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If you've found yourself enjoying the occasional British TV show on Netflix or your local PBS station, you might be wondering where you can find more. Luckily, there are now tons of great options for streaming British TV online – and all of them can be watched on your television with a simple device like a Roku or an HDMI cable from your computer to the television.
The Basics of Watching British TV Online
If you're new to British TV, you probably don't need any specialized services just yet. There's a ton of great British television content to be had on the bigger streaming services, and you can always add more later once you've watched the things available on services you may already have.
At any given time, you can find somewhere between 100-200 British TV shows and another 100+ British movies on Netflix. Note that this is just an estimate based on counts I've done now and in the recent past. It could change in the future. To help you get started, we've included some of our roundup posts below.
If you have an Amazon Prime membership for the free shipping benefits, you may be overlooking a great source of British television. At our last count, there were more than 160 British TV shows on Amazon Prime, and that doesn't include a lot of the offbeat documentary programming or odd little web/indie shows you can often find. Our most recent list could use a bit of updating, but we've included it below anyway since many of the shows remain available for years at a time.
Since a lot of people think of Hulu as a replacement for traditional TV, they're often surprised to learn that Hulu actually has a healthy collection of British TV shows – many of which aren't available with any other streaming subscriptions.
British TV Streaming Services
While there's a ton of great British TV on the more general streaming services, most fans will eventually subscribe to one or more service that specialize in British television. There are three major services that specialize in British TV, but two of them really stand out: Acorn TV and BritBox.
Acorn TV has been around for a few years now, and they have a solid menu of quality British programming. We count the total number of programs from time to time, and they generally have somewhere around 250-260 titles in total, give or take a couple dozen. What's different about Acorn TV is that while they specialize in British TV, they also have programming from Ireland, Canada, Australia, New Zealand, and mainland Europe.
Acorn does have some exclusives, and even a small number of projects they've commissioned (like Series 2 of Agatha Raisin, which is made up of 3 movie-length features and due to premiere in November 2018).
Acorn TV tends to carry a bit of everything, but there's definitely a heavier focus on mysteries and dramas. At the time of writing, they had 32 comedies, 70 mysteries, and 120 dramas (and some titles, like Doc Martin, were listed in multiple categories).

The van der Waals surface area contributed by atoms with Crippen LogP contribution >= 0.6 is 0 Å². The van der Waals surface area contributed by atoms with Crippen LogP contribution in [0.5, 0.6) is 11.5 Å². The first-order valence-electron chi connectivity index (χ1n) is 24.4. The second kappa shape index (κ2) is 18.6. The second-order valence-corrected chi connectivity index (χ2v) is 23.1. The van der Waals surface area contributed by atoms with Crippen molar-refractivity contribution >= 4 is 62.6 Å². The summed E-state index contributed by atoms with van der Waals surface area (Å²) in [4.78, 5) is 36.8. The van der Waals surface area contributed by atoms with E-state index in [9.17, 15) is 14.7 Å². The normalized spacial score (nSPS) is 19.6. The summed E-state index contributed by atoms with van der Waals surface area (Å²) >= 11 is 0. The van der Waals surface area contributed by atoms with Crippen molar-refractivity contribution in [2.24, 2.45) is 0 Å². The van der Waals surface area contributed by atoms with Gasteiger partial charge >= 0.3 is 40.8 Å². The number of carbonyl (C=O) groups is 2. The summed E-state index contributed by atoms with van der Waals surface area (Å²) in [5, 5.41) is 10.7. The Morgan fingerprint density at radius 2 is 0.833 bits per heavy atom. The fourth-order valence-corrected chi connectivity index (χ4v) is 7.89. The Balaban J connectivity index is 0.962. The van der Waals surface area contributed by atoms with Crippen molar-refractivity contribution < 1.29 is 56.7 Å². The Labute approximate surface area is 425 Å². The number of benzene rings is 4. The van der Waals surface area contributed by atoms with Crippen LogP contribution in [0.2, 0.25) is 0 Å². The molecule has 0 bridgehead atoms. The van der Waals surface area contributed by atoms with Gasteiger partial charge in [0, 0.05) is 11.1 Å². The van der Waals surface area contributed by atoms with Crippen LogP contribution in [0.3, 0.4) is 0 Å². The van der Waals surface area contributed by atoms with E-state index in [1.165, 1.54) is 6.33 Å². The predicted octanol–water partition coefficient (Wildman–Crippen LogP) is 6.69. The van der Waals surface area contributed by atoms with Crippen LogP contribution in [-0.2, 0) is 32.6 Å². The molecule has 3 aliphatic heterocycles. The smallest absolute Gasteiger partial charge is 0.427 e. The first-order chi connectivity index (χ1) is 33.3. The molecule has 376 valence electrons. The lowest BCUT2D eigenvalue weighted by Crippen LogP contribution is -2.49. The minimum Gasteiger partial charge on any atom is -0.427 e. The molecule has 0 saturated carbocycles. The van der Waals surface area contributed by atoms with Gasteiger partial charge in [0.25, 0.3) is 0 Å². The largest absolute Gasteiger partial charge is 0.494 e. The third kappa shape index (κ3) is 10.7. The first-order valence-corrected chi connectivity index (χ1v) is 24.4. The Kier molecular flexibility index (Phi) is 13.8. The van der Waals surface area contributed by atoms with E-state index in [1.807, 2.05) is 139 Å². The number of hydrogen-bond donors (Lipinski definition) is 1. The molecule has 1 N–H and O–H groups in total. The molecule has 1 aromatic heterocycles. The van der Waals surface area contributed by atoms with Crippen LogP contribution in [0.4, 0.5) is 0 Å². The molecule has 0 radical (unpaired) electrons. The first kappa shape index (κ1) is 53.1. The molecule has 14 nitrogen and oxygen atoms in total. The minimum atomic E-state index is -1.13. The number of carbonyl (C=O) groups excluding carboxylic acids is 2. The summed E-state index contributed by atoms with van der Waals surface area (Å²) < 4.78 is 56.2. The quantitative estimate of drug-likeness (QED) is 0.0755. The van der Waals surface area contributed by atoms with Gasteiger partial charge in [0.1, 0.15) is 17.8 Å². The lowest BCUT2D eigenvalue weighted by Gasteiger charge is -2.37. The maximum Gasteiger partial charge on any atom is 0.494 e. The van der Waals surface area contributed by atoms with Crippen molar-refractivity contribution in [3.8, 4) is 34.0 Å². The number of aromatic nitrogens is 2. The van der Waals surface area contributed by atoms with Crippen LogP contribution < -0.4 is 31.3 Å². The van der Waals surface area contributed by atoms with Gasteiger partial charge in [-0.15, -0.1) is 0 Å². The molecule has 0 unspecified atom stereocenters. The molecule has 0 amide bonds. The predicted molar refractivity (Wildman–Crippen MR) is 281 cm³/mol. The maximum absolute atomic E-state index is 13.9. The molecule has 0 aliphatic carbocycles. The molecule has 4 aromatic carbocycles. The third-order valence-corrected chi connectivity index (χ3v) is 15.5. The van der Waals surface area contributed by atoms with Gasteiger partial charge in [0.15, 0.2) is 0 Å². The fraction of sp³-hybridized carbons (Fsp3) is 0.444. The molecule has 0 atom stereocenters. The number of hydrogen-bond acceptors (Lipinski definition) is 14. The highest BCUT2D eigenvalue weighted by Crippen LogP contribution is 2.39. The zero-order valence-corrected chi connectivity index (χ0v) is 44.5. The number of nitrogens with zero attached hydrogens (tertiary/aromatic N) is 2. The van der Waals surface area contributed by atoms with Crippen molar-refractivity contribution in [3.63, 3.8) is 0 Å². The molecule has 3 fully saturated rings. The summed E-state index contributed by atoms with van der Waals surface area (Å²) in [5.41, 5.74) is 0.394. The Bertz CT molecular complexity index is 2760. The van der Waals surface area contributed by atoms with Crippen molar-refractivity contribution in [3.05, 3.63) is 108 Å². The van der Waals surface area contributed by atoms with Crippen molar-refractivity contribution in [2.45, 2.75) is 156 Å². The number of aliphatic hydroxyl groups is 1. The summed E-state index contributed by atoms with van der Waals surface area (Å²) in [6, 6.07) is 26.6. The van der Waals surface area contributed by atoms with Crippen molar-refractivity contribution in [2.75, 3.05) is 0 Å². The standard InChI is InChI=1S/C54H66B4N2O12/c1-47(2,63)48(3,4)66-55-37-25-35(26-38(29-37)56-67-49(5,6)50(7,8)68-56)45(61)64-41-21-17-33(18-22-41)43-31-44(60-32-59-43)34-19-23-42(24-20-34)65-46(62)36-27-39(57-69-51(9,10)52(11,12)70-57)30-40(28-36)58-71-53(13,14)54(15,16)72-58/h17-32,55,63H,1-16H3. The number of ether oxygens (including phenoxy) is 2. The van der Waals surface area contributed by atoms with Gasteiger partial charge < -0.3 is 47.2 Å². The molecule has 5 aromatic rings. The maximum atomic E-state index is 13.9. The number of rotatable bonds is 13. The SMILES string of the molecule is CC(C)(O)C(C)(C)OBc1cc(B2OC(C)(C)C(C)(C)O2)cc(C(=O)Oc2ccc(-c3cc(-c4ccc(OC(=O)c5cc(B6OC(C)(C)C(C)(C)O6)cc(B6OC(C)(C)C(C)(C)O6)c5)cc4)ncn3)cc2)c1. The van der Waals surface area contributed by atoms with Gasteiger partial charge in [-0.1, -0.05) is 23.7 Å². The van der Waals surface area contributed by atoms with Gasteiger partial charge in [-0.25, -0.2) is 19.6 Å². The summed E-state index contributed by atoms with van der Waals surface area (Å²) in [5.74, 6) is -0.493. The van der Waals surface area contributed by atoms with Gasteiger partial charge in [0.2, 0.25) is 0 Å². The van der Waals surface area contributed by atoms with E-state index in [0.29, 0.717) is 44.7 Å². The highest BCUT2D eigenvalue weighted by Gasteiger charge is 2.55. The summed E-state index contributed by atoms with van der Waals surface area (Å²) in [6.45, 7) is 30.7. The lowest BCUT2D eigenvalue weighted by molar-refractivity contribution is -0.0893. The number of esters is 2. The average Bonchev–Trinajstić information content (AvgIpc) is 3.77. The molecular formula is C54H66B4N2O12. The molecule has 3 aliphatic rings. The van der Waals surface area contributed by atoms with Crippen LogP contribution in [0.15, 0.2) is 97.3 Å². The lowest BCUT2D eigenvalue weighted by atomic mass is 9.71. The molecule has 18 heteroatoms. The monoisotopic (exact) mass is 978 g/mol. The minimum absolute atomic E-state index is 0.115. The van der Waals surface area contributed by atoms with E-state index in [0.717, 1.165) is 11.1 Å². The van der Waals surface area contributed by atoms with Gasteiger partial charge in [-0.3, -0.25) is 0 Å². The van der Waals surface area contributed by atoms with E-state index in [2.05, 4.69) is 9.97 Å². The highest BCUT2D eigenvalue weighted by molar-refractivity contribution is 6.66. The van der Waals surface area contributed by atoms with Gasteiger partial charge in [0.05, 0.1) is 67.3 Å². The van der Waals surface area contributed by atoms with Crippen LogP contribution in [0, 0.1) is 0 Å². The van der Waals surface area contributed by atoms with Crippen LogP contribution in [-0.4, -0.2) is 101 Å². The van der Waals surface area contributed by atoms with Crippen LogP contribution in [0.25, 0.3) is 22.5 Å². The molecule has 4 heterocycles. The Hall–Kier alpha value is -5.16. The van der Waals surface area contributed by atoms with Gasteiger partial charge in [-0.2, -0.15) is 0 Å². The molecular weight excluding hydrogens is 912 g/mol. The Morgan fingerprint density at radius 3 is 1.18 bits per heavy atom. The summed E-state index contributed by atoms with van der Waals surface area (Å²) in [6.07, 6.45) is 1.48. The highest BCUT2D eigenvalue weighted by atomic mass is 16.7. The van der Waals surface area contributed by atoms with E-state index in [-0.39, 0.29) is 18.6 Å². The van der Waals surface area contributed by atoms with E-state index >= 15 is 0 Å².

BritBox came onto the scene in early 2017, but they're no strangers to British TV. The service is co-owned by the BBC and ITV, two of the biggest forces in UK television. While they initially started out with around the same number of titles as Acorn TV, they now average around 300 titles in total, give or take a couple dozen depending on when you check.
BritBox is slightly more expensive than Acorn TV, but considering the difference is only a couple dollars/month, it won't matter much to most people. The particularly interesting thing about BritBox is that it gives you access to a lot of content you can't get any other (legal) way. They offer next-day viewing for the major British soap operas, and they have a number of panel shows (like QI) and live events (like the Edinburgh Military Tattoo or the royal weddings this year). Many of these programs will never be offered on DVD, so it's great to have a way to get them now.
In terms of “normal” shows, the breakdown on BritBox is currently 50 comedies, 69 mysteries, and 128 dramas.
BritBox vs. Acorn TV: Which Should I Get?
The short answer here is this: GET BOTH. They're both great services, and there's very, very little duplication of programming between the two. If you only have the time or money for one of them, though, the best choice for you will depend on what you like to watch. Below, we've included a link to a post we wrote that dives into the differences between the two services:
- Acorn TV vs BritBox: Which is best for your British TV Preferences?
PBS Masterpiece is kind of the odd one out here. We LOVE PBS, but the options for watching PBS online are kind of scattered and confusing for a lot of people. You can, of course, watch for free if you have a local PBS station and some kind of cable package or antenna. We don't talk about that often because availability varies by market, but it's a great way to enjoy British TV for free. You can also get the PBS app on your Roku and make a monthly donation to PBS to get access to PBS Passport. That allows you to stream some additional programming through their Roku app.